You guys really switch gears from record to record … how is the sound that you land on decided upon with each record? Is there ever any resistance or objection within?
We just kind of went into the studio and started writing songs right after Zoo. And the last song that we wrote for Zoo was “Video.” I don’t know if you’re familiar with that song, but it’s pretty similar to these songs on The L-Shaped Man, in the way that it’s kind of slow, it’s got that post-punky kind of sad, jittery, urgent kind of sound. That was the last song we did, so going into the studio and writing more songs, they just kind of blended into what we made for this record. We didn’t have any talk about it or any kind of plan. It’s just the way it went down, really.
How is it playing such personal songs over and over again, and listening to them over and over again? Is it reopening old wounds or is it cathartic? Or mix of the two?
I think catharsis comes from just playing the songs for a long time. I’ve listened to the songs many times, but I haven’t played them that much, so I’m still just trying to figure out how to be, and just how to present the songs in general. Once the record is finished, and we’re done touring and we’re done playing the songs and we’re onto the next thing, I think that’s when the release from the jaws [happens]. But right now it’s still very new, and I’m still trying to figure that out. I was worried because they are so much different in tone than all the rest of the work we’ve done. I didn’t know what I was gonna do onstage, I didn’t know what I was gonna act like.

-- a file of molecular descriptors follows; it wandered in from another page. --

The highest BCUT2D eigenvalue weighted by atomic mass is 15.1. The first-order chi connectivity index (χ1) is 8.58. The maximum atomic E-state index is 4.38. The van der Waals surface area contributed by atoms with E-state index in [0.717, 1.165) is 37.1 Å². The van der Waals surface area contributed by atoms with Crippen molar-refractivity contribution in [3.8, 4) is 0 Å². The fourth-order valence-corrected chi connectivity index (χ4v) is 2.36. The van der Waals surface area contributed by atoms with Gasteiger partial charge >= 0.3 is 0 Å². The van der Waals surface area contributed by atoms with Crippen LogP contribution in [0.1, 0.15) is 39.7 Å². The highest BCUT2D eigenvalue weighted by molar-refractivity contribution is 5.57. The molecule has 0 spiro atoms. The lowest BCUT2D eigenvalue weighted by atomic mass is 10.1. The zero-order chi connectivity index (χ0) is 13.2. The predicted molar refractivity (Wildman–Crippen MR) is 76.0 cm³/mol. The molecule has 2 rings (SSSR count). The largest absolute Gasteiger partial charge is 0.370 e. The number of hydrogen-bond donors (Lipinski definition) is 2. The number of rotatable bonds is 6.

Yeah, I was at that kind of surprise show at Kinfolk in Brooklyn, where you previewed a bunch of the record, and I thought the stage presence was super powerful.
Yeah, that was a pretty intimate space, also. Like having all the people in front of me like that, it was like a performing arts thing for me or something.
I think catharsis comes from just playing the songs for a long time … But right now it’s still very new.
How’d you land on that spot?
It was something that Matador set up. I think they knew someone there. I don’t know but I really liked the area too, the area was interesting. The room that we played in isn’t the best for music, I guess, but I liked it. I liked the way it was set up, and the way it sounded.
The first video you released was kind of a double video for “The Separation” and “The Understanding,” with one track going right into the next kind of seamlessly, but they’re not sequential tracks on the record. Why’d you pick them to make a video out of?
Those were the first two singles that everyone kind of agreed on. In the video, it flows together so seamlessly, when I first listened to the record I was kind of surprised “The Understanding” didn’t come right after “The Separation.”
As far as content goes, one song’s about breaking up, and the next song is about reconciling with that breakup, so it worked together perfectly. On the record, the way we did the sequence, we feel like they kind of also work pretty perfectly together. But I had a different sequence then, what we wanted to have. There’s even songs that I wanted on the record that aren’t on there, which I thought were gonna flow better. When you’re working with so many people that’s just the way shit goes down sometimes, unfortunately, you don’t get your way.